July 5, 2017

Positive Thinking and OSHO

Happy Wednesday!

This week, I am taking some time away from seeing clients and coaching students to do some other things, so my blog is a little later than normal. So, I’m sharing a video that was recently posted on the C.H.E.K Institute blog, but think my own blog readers will really enjoy it too.

For those of you waiting for Part 3 of my “Experiencing Joy” series, check in next week.

A student recently sent me an article entitled “A Zen master explains why “positive thinking” is terrible advice” which described OSHO’s response when asked what he thinks of the “positive thinking” movement. According to the article, OSHO believed that it does more harm than good because, to him, it meant we’re denying reality and being dishonest to ourselves.

My student felt that people who read this article could become confused about positive thinking and the importance of having a dream or goals, which readers of my blog know is the foundation of my 1~2~3~4 model upon which much of my work is based. And, so she asked for my thoughts about the article.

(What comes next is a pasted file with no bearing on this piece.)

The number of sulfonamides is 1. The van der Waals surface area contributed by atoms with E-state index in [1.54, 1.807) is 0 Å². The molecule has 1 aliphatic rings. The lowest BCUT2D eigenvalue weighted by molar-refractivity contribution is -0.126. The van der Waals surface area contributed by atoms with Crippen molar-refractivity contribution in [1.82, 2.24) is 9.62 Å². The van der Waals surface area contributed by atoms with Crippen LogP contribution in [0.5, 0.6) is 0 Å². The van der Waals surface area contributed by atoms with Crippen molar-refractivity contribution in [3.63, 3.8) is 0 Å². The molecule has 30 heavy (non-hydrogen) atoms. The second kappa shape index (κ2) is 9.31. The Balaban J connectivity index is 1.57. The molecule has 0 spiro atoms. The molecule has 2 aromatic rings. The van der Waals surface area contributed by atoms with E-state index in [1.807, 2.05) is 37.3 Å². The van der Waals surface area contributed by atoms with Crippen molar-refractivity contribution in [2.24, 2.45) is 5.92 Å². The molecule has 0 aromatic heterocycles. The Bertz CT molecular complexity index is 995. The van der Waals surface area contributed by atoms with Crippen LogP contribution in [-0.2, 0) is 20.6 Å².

To give you a little background, I have spent a lot of time studying OSHO’s teachings and own what is known as “OSHO’s Library” of books, videos and audio recordings. From listening to and reading this body of work, I have over 800 pages of handwritten notes, so my opinions on OSHO are not superficial! I devoted nearly five years of my study time to OSHO, and have been inspired to incorporate and share aspects of his work within my own teachings.

OSHO undoubtedly brought a lot of awareness and consciousness to issues such as the problems created by organized religion. Often, he did it in such combative and polarizing ways that, rather than taming the dragon, it made the dragon want to bite! He also had very fixed ideas about certain things, such as sexual preferences and vegetarianism and used his authority position to impose his thoughts in areas where he did not have authority.

So when I read this article, I felt it was important to discuss the topic, shed some light and offer some alternative concepts. Enjoy my conversation with James Phelps!


If you are interested in learning more about OSHO, check out my digital audio program, The Absolute Essentials of OSHO.

Until next time…

Love and chi,

Paul Chek